These sealers are typically marketed in a tube and are red in color. Technicians use them where an external air source is unavailable to assist in drying. Manufacturers developed them to satisfy OEM needs for non-corrosive gasket creators in metal-to-metal situations. They’re used in situations where a replacement is not available or where there never was a gasket.
RTV and Ultra RTV silicone sealers (room temperature vulcanizing, i.e., the temperature when the silicone begins to set up) work in situations up to 750 degrees Fahrenheit. You can find these in multiple colors and in various depending modes: aerosol cans, tubes, and caulk-gun style cartridges. The color of the sealer indicates heat tolerance. Gray, black, and blue are for up to 500 degrees; red and orange are for up to 650 degrees, and copper is for up to 750 degrees. Experts recommend using the Ultra version for the current electronically-controlled vehicles because they are safe for sensors.
Founded in the United States, Gasgacinch has been creating and marketing gasket sealers for more than 50 years. The company’s iconic “slipping girl” mascot is based on World War II pinup girl art and is recognized worldwide. The mascot’s design dates from the 1950s. Gasgacinch makes gasket sealers for standard auto and truck applications but also has products for specialty vehicles like high-performance cars and for motorcycles. Popular products include the 440C Gasket Sealer and Belt Dressing and the 440-B Gasket Sealer and Belt Dressing.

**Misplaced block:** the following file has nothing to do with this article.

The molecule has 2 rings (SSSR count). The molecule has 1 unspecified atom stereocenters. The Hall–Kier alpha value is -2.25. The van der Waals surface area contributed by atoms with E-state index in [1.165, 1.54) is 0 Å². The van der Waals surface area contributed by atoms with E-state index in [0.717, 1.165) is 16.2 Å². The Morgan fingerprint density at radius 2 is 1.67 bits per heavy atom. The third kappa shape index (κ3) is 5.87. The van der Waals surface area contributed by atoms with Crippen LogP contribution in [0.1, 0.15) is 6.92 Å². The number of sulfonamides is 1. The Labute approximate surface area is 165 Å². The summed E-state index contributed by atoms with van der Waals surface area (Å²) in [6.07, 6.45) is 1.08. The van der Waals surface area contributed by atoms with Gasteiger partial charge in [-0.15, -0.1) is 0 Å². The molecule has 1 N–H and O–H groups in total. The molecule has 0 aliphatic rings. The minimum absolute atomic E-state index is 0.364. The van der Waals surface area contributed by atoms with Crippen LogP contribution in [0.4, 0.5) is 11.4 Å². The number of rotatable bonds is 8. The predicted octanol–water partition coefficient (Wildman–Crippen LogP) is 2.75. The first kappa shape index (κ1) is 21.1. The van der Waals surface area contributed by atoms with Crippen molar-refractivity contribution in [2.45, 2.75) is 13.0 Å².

Beginning in 1909, when company founder Constant Benolt, Sr. developed the first Permatex product, a sealer for bicycle tires, the company has been manufacturing, marketing, and distributing its gasket sealers in the United States. With locations in New York, Kansas City, and Florida, the company moved to Cleveland, Ohio in the 1970s after the Loctite Corporation bought it. In 2005, ITW (Illinois Tool Works) bought Permatex, the present owner and parent company. Check out popular Permatex gasket sealers like its Gear Oil Gasket Maker and High Temp Red RTV Silicone Gasket Maker.
Gasket Sealer Pricing
- Under $10. Economical yet effective sealers occupy this price range. It starts at the low price end with silicone sealers for water pumps and thermostat housings and includes silicone gasket makers at the $10 end.
- $10-$20. This price range includes elastometric rubber and silicone gasket makers that replace rubber, paper, and cork gaskets. You get varied amounts for your purchase, from 1.7 ounces to 5 ounces, depending on the product.
- $20-$90. In this price range, you’ll find gasket sealers for permanent head gasket and engine block repair, including effectively sealing cracks in head gaskets. These sealers provide extra-strong, durable repair and come in pourable and aerosol can versions.